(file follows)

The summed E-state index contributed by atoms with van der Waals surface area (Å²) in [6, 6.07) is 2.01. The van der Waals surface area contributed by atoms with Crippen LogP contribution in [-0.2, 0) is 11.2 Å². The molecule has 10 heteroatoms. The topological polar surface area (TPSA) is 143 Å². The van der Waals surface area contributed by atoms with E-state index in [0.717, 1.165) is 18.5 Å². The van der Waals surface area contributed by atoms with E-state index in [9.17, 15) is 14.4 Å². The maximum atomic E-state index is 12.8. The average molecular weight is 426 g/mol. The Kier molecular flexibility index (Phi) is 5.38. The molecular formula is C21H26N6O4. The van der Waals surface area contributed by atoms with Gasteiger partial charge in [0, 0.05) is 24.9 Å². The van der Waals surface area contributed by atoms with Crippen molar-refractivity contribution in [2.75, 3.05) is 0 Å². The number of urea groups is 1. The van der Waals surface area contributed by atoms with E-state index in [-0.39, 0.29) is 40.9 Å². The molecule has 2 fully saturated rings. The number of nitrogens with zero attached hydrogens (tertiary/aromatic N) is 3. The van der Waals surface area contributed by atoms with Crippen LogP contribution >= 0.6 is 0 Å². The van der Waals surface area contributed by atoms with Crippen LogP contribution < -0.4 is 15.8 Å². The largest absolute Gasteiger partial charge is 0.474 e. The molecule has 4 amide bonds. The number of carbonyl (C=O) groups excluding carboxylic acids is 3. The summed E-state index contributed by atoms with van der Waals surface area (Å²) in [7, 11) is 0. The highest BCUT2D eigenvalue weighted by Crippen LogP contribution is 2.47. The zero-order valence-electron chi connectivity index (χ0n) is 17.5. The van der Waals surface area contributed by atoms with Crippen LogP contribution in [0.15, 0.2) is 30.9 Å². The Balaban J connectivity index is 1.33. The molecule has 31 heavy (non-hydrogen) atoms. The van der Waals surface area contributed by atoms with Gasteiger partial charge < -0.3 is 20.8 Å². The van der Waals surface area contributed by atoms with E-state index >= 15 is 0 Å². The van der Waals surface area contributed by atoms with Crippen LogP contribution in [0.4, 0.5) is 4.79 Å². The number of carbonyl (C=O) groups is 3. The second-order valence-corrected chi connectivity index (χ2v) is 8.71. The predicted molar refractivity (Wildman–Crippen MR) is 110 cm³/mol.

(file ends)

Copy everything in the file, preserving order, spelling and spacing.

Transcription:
The summed E-state index contributed by atoms with van der Waals surface area (Å²) in [6, 6.07) is 2.01. The van der Waals surface area contributed by atoms with Crippen LogP contribution in [-0.2, 0) is 11.2 Å². The molecule has 10 heteroatoms. The topological polar surface area (TPSA) is 143 Å². The van der Waals surface area contributed by atoms with E-state index in [0.717, 1.165) is 18.5 Å². The van der Waals surface area contributed by atoms with E-state index in [9.17, 15) is 14.4 Å². The maximum atomic E-state index is 12.8. The average molecular weight is 426 g/mol. The Kier molecular flexibility index (Phi) is 5.38. The molecular formula is C21H26N6O4. The van der Waals surface area contributed by atoms with Gasteiger partial charge in [0, 0.05) is 24.9 Å². The van der Waals surface area contributed by atoms with Crippen molar-refractivity contribution in [2.75, 3.05) is 0 Å². The number of urea groups is 1. The van der Waals surface area contributed by atoms with E-state index in [-0.39, 0.29) is 40.9 Å². The molecule has 2 fully saturated rings. The number of nitrogens with zero attached hydrogens (tertiary/aromatic N) is 3. The van der Waals surface area contributed by atoms with Crippen LogP contribution >= 0.6 is 0 Å². The van der Waals surface area contributed by atoms with Crippen LogP contribution < -0.4 is 15.8 Å². The largest absolute Gasteiger partial charge is 0.474 e. The molecule has 4 amide bonds. The number of carbonyl (C=O) groups excluding carboxylic acids is 3. The summed E-state index contributed by atoms with van der Waals surface area (Å²) in [7, 11) is 0. The highest BCUT2D eigenvalue weighted by Crippen LogP contribution is 2.47. The zero-order valence-electron chi connectivity index (χ0n) is 17.5. The van der Waals surface area contributed by atoms with Crippen LogP contribution in [0.15, 0.2) is 30.9 Å². The Balaban J connectivity index is 1.33. The molecule has 31 heavy (non-hydrogen) atoms. The van der Waals surface area contributed by atoms with Gasteiger partial charge < -0.3 is 20.8 Å². The van der Waals surface area contributed by atoms with E-state index >= 15 is 0 Å². The van der Waals surface area contributed by atoms with Crippen LogP contribution in [0.4, 0.5) is 4.79 Å². The number of carbonyl (C=O) groups is 3. The second-order valence-corrected chi connectivity index (χ2v) is 8.71. The predicted molar refractivity (Wildman–Crippen MR) is 110 cm³/mol.